A new study by the University at Buffalo, however, sheds some light on why the virus seem to be sticking around for so long. Bacteria that causes ear infections, strep throat and more serious infections in adults may last a lot longer than thought on inanimate objects such as furniture, dishes or toys.
Streptococcus pneumoniae and Streptococcus pyogenes persist on surfaces far longer than has been thought in the past in schools, hospitals and daycare centers.
“These findings should make us more cautious about bacteria in the environment since they change our ideas about how these particular bacteria are spread,” says senior author Anders Hakansson, PhD, assistant professor of microbiology and immunology in the UB School of Medicine and Biomedical Sciences. “This is the first paper to directly investigate that these bacteria can survive well on various surfaces, including hands, and potentially spread between individuals.”
While examining a daycare centre for the study, researchers found that four out of five stuffed toys tested positive for S. pneumonaie, and several surfaces, such as cribs, tested positive for S. pyogenes, even after being cleaned. The team noted that testing was done just before the daycare centre opened in the morning so it had been many hours since the last human contact.
After publishing work last year showing that bacteria form biofilms when colonizing human tissues, Hakansson and his co-authors became interested in the possibility that some bacteria might persist on surfaces. And they were right.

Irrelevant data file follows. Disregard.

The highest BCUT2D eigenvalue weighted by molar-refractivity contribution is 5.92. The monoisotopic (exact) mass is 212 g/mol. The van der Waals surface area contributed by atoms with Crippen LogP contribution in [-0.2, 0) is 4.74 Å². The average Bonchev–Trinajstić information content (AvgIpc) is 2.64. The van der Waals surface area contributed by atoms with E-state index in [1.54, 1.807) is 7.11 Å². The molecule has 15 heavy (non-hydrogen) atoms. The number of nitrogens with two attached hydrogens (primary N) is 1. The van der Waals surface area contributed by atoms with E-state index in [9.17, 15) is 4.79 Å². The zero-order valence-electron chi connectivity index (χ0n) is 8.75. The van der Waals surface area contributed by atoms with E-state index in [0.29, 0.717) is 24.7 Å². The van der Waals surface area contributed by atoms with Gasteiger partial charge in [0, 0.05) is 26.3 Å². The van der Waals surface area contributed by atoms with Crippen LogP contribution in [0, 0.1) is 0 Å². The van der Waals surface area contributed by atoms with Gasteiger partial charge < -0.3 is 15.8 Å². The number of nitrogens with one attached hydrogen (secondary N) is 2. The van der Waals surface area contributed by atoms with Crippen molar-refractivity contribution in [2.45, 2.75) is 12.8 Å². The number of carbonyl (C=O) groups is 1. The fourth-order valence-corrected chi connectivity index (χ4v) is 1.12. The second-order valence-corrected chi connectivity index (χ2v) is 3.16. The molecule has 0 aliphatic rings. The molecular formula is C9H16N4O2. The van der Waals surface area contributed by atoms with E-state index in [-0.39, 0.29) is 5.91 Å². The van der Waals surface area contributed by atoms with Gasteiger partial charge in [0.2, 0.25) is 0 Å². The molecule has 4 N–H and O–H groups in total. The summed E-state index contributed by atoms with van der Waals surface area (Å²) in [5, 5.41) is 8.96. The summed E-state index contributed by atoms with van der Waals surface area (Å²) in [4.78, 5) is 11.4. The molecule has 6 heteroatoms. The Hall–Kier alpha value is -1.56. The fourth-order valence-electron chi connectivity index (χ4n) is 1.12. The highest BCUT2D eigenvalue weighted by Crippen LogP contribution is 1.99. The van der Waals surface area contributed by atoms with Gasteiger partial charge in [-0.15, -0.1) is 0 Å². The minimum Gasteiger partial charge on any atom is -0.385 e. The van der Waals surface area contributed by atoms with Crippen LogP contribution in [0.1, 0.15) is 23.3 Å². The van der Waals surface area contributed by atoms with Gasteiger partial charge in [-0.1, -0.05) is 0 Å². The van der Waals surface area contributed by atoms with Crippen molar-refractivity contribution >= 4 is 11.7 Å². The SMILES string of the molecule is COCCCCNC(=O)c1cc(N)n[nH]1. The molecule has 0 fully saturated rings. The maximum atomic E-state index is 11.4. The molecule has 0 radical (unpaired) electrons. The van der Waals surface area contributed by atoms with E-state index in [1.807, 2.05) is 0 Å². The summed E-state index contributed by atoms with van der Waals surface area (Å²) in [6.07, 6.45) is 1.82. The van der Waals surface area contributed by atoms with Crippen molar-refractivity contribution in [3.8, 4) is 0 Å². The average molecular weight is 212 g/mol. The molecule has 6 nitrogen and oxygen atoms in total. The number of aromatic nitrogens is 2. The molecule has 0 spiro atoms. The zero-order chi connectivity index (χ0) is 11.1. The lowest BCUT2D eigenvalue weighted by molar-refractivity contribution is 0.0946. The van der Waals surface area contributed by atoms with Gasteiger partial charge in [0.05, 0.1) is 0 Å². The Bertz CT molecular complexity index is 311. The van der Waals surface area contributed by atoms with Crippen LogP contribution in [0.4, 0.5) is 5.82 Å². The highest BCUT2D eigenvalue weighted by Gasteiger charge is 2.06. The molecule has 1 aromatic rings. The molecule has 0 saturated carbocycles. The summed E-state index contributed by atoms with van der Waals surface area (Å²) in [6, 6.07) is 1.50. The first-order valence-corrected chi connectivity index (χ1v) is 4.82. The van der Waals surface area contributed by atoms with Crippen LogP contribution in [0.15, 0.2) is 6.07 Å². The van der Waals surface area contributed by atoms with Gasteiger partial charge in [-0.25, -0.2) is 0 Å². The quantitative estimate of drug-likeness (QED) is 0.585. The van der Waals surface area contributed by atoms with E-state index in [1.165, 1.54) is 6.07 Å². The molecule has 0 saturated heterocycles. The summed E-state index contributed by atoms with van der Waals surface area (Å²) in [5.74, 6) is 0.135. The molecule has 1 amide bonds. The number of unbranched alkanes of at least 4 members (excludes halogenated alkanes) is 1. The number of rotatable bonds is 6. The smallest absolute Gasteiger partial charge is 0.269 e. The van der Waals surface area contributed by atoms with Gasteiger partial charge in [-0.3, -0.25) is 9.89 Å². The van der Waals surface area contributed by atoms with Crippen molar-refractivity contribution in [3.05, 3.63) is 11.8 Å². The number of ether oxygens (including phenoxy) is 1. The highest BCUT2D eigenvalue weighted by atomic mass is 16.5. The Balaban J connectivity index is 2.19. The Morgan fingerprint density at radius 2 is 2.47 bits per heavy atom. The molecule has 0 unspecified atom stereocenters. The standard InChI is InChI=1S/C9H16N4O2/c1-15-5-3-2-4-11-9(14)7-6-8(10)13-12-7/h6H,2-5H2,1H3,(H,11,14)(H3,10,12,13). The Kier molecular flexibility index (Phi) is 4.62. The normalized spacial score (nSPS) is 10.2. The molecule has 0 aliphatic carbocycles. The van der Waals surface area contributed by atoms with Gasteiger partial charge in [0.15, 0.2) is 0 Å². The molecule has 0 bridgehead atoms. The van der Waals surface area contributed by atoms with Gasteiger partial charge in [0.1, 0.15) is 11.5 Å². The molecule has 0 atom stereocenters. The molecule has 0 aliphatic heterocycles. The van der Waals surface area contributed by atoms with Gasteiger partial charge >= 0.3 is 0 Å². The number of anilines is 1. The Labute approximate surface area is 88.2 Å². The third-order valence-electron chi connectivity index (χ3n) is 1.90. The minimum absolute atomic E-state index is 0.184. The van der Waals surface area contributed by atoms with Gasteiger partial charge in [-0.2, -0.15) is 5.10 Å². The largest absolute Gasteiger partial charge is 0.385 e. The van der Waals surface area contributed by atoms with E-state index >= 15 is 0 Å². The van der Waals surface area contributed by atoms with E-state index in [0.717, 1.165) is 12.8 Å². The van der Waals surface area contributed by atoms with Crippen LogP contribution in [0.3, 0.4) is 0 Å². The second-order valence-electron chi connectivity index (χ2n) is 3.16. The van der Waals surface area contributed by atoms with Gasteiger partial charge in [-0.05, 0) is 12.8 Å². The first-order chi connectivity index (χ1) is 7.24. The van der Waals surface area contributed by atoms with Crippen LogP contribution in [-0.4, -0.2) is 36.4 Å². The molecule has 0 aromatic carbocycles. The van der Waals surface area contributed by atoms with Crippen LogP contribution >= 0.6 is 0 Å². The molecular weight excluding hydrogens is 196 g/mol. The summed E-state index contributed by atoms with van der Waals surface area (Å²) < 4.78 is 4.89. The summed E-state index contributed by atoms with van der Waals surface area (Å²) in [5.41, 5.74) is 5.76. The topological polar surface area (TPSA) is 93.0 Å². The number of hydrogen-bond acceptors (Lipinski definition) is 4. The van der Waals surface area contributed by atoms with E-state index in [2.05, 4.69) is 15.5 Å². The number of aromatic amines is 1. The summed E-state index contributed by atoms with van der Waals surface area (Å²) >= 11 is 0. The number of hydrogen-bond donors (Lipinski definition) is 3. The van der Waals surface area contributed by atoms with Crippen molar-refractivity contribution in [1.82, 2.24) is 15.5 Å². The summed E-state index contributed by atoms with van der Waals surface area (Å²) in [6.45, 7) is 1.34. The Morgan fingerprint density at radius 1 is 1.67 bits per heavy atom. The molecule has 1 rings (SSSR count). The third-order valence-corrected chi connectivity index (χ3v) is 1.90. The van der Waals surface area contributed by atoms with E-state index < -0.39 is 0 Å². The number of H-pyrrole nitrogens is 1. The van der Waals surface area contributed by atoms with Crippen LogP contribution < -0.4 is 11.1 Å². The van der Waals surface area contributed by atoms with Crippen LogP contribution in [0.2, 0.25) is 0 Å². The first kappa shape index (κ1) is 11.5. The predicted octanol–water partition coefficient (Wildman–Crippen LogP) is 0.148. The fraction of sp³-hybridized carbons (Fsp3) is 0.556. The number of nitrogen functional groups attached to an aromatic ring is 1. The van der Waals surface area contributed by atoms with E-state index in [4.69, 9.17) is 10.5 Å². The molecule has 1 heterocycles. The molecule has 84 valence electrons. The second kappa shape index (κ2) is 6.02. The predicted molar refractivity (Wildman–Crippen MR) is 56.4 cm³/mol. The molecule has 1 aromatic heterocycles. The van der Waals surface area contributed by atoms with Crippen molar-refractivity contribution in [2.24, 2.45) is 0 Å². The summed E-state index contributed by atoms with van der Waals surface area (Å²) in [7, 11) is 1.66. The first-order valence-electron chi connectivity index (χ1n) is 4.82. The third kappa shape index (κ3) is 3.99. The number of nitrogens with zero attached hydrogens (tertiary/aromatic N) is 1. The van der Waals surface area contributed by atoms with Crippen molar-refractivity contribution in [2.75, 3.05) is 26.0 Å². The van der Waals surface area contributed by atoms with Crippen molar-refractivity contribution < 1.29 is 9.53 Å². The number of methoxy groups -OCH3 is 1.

“Bacterial colonization doesn’t, by itself, cause infection but it’s a necessary first step if an infection is going to become established in a human host,” Hakansson explained. “Children, the elderly and others with compromised immune systems are especially vulnerable to these infections.”
Researchers’ experiments found that even month-old biofilm of S. pneumoniae, a leading cause of ear infections in children and morbidity and mortality from respiratory tract infections in children and the elderly, and S. pyogenes, the bacterium that commonly causes strep throat and skin infections in school children, survived for hours on human hands and persisted on books and soft and hard toys and surfaces in a daycare center, in some cases, even after being well-cleaned.
“In all of these cases, we found that these pathogens can survive for long periods outside a human host,” Hakansson said. Even though scientific literature maintains that you can only become infected by breathing in infected droplets expelled through coughing or sneezing by infected individuals.
“Commonly handled objects that are contaminated with these biofilm bacteria could act as reservoirs of bacteria for hours, weeks or months, spreading potential infections to individuals who come in contact with them,” concludes Hakansson.
The findings, researchers suggest more research should be done to understand under what circumstances this type of contact leads to spread between individuals.
“If it turns out that this type of spread is substantial, then the same protocols that are now used for preventing the spread of other bacteria, such as intestinal bacteria and viruses, which do persist on surfaces, will need to be implemented especially for people working with children and in health-care settings.”